Kindred v. Stephens

Western District of Texas, txwd-6:2016-cv-00014

ORDER DISMISSING CASE. It is therefore ORDERED that Petitioners petition for writ of habeas corpus is DISMISSED WITHOUT PREJUDICE for want of jurisdiction. Alternatively, Petitioners petition for writ of habeas corpus is DISMISSED WITH PREJUDICE as time-barred. It is further ORDERED that a certificate of appealability is hereby DENIED. Signed by Judge Robert Pitman.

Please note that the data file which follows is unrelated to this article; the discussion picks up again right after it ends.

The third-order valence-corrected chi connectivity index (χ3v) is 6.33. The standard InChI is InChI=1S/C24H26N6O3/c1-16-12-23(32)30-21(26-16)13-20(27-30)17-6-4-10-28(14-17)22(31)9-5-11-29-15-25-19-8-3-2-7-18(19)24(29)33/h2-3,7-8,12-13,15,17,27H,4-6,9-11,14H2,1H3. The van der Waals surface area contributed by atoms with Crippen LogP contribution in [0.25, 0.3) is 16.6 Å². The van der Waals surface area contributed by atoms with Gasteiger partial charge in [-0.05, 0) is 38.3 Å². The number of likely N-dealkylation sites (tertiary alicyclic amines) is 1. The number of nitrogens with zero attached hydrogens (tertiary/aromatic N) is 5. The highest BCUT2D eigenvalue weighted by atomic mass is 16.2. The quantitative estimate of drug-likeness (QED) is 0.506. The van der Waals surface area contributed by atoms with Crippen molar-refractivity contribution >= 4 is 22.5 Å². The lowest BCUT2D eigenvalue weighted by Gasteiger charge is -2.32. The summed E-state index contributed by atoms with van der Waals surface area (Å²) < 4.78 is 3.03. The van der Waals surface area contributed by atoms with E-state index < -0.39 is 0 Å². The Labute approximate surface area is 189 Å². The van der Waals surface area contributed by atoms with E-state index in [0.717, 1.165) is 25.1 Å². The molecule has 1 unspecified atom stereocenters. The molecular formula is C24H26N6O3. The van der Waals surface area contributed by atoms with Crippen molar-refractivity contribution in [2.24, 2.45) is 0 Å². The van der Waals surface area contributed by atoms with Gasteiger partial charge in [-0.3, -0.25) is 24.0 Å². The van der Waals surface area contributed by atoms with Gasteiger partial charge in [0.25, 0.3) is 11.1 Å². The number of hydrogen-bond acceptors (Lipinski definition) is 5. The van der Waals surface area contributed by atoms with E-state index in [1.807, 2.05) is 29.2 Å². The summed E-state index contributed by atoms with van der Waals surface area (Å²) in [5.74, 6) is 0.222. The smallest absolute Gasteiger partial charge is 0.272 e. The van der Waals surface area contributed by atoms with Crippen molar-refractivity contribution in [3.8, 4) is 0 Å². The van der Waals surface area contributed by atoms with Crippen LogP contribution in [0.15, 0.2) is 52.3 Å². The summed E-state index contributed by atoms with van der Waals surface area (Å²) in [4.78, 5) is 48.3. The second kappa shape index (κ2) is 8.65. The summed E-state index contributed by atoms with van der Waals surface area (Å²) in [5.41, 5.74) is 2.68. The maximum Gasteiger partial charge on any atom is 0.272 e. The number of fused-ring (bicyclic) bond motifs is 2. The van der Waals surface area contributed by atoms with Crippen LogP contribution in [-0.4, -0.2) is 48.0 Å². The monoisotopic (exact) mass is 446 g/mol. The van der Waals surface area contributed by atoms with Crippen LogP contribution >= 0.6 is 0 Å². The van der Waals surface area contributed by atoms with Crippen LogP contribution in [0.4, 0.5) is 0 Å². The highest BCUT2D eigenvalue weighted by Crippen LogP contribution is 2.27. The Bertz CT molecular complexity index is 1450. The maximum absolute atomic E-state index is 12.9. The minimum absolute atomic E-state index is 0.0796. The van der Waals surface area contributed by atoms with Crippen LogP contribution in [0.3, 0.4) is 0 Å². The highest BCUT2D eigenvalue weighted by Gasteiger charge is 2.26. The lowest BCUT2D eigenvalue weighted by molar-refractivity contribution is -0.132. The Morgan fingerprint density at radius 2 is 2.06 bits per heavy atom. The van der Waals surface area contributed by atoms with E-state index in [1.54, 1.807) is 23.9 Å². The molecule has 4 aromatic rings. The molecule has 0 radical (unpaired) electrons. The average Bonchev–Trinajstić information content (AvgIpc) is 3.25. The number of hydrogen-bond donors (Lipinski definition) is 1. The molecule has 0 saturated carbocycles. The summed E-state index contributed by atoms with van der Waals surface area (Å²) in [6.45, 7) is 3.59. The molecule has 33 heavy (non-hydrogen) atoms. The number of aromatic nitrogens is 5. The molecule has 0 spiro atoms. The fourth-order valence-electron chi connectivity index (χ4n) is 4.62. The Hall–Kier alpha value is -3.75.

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IN THE UNITED STATES DISTRICT COURT WESTERN DISTRICT OF TEXAS WACO DIVISION HERMAN LEE KINDRED, § § Petitioner, § § VS. § 6-16-CV-0014 RP § WILLIAM STEPHENS, Director § Texas Department of Criminal § Justice, Correctional Institutional Division, § § Respondent. § ORDER Before the Court are the Petition For a Writ of Habeas Corpus by a Person in State Custody (Clerk's Dkt. #1) and Petitioner's supplements and amendments to his Petition (Clerk's Dkt. #5, 7, 9-14). For the reasons set forth below, the Court finds that Petitioner's application for writ of habeas corpus should be dismissed without prejudice for want of jurisdiction. Alternatively, Petitioner's application should be dismissed with prejudice as time-barred. I. BACKGROUND A. Procedural History By way of his petition, Petitioner Herman Lee Kindred states he is challenging a judgment and sentence of the 27th Judicial District Court of Bell County, Texas in cause number 37,588. According to the petition and attachments thereto, Petitioner was convicted of bail jumping and was sentenced to twenty years in prison on May 31, 1989. Petitioner indicates his conviction and sentence were affirmed on March 8, 1990. Petitioner alleges this conviction was used to enhance his sentence in cause number 13-5-9030 out of the 24th Judicial District Court in Jackson County, Texas. Petitioner challenged his Bell County conviction in four state applications for habeas corpus relief. The Texas Court of Criminal Appeals denied the first application without written order on the findings of the trial court without a hearing on November 28, 2007. Ex parte Kindred, Appl. No. 33,972-03. The Texas Court of Criminal Appeals dismissed the second and third applications as successive on March 12, 2014, and October 14, 2015, respectively. Ex parte Kindred, Appl. No. 33,972-06 and -20. The Texas Court of Criminal Appeals dismissed the fourth application on January 13, 2016, because Petitioner had already discharged his sentence. Ex parte Kindred, Appl. No. 33,972-29. B. Petitioner's Grounds for Relief Petitioner raises the following grounds for relief: 1. He received ineffective assistance of trial counsel. 2. His indictment was void. 3. The evidence is legally and factually insufficient to support his conviction. 4. He wanted to be sentenced by the jury. 5. He received ineffective assistance of appellate counsel. II. DISCUSSION The Supreme Court held in Lackawanna Cnty. Dist. Attorney v. Coss, 532 U.S. 394, 396-97 (2001), that a prisoner attacking a current sentence as having been improperly enhanced may not collaterally attack a prior conviction no longer subject to appeal or collateral review for which the petitioner is no longer serving a sentence that was subsequently used to enhance his current sentence unless the earlier conviction is challenged as having been obtained when the petitioner was denied the assistance of counsel, i.e., premised upon a violation of the rule announced in Gideon v. Wainwright. Petitioner does not allege his 1989 conviction and sentence for bail jumping was un-counseled. On the contrary, Petitioner argues his trial counsel rendered ineffective assistance of counsel. Therefore, Petitioner's belated challenge to his 1989 conviction may not 2 form the basis for a collateral attack upon his current, enhanced, conviction out of Jackson County. Accordingly, Petitioner's application is dismissed without prejudice for want of jurisdiction. Alternatively, to the extent Petitioner challenges his Bell County conviction in cause number 37,588 his claims are dismissed with prejudice as time-barred. "The AEDPA provides for a one-year limitation period during which a state prisoner may seek federal habeas review of his judgment of conviction, running, in this case, from 'the date on which the judgment became final by the conclusion of direct review or the expiration of the time for seeking such review.' 28 U.S.C. § 2244(d)(1)(A)." Palacios v. Stephens, 723 F.3d 600, 604 (5th Cir. 2013). A criminal conviction is "final" for purposes of the AEDPA's one-year limitations period when the defendant has exhausted his state appeals and either (1) the time for requesting a petition for certiorari review has passed or (2) the Supreme Court has affirmatively denied such a petition. Caspari v. Bohlen, 510 U.S. 383, 390 (1994); Paredes v. Quarterman, 574 F.3d 281, 287 (5th Cir. 2009), cert. denied, 562 U.S. 1203 (2011). But the AEDPA and its one-year limitation period did not become effective until when the AEDPA was signed into law on April 24, 1996. United States v. Patterson, 211 F.3d 927, 929 (5th Cir. 2000). The Fifth Circuit allowed prisoners a one-year grace period in which to file claims for federal habeas relief. Flanagan v. Johnson, 154 F.3d 196, 202 (5th Cir.1998) (clarifying that one-year grace period extends filing date to April 24, 1997). Petitioner's conviction became final, at the latest, on April 7, 1990, at the conclusion of time during which he could have filed a petition for discretionary review with the Texas Court of Criminal Appeals, which according to Tex. R. App. R. 68.2, is 30 days following the court of appeals' judgment affirming his conviction. Gonzalez v. Thaler, 623 F.3d 222 (5th Cir. 2010) (holding a conviction becomes final when the time for seeking further direct review in the state court expires). Petitioner's conviction became final prior to the enactment of the AEDPA. Therefore, Petitioner had a one-year grace period in which to timely file his federal application. The one-year grace period expired on April 24, 1997. Petitioner did not execute his federal application for habeas corpus relief 3 until January 14, 2016, nearly 19 years after the one-year grace period had expired. Petitioner's state applications did not operate to toll the limitations period, because they were filed long after the grace period had already expired. See Scott v. Johnson, 227 F.3d 260, 263 (5th Cir. 2000) (state application for habeas corpus relief filed after limitations period expired does not toll the limitations period). The record does not reflect that any unconstitutional state action impeded Petitioner from filing for federal habeas corpus relief prior to the end of the grace period. Furthermore, Petitioner has not shown that he did not know the factual predicate of his claims earlier. Finally, the claims do not concern a constitutional right recognized by the Supreme Court within the last year and made retroactive to cases on collateral review. III. CONCLUSION Petitioner's application is dismissed without prejudice for want of jurisdiction. Alternatively, Petitioner's claims challenging his Bell County conviction in cause number 37,588 are dismissed with prejudice as time-barred. IV. CERTIFICATE OF APPEALABILITY An appeal may not be taken to the court of appeals from a final order in a habeas corpus proceeding "unless a circuit justice or judge issues a certificate of appealability." 28 U.S.C. § 2253(c) (1)(A). Pursuant to Rule 11 of the Federal Rules Governing Section 2254 Cases, effective December 1, 2009, the district court must issue or deny a certificate of appealability when it enters a final order adverse to the applicant. A certificate of appealability may issue only if a petitioner has made a substantial showing of the denial of a constitutional right. 28 U.S.C. § 2253(c)(2). The Supreme Court fully explained the requirement associated with a "substantial showing of the denial of a constitutional right" in Slack v. McDaniel, 529 U.S. 473, 484 (2000). In cases where a district court rejected a petitioner's 4 constitutional claims on the merits, "the petitioner must demonstrate that reasonable jurists would find the district court's assessment of the constitutional claims debatable or wrong." Id. "When a district court denies a habeas petition on procedural grounds without reaching the petitioner's underlying constitutional claim, a COA should issue when the petitioner shows, at least, that jurists of reason would find it debatable whether the petition states a valid claim of the denial of a constitutional right and that jurists of reason would find it debatable whether the district court was correct in its procedural ruling." Id. In this case, reasonable jurists could not debate the dismissal or denial of the Petitioner's section 2254 petition on substantive or procedural grounds, nor find that the issues presented are adequate to deserve encouragement to proceed. Miller-El v. Cockrell, 537 U.S. 322, 327 (2003) (citing Slack, 529 U.S. at 484). Accordingly, a certificate of appealability shall not issue. It is therefore ORDERED that Petitioner's petition for writ of habeas corpus is DISMISSED WITHOUT PREJUDICE for want of jurisdiction. Alternatively, Petitioner's petition for writ of habeas corpus is DISMISSED WITH PREJUDICE as time-barred. It is further ORDERED that a certificate of appealability is hereby DENIED. SIGNED on April 1, 2016. ROBERT PITMAN UNITED STATES DISTRICT JUDGE 5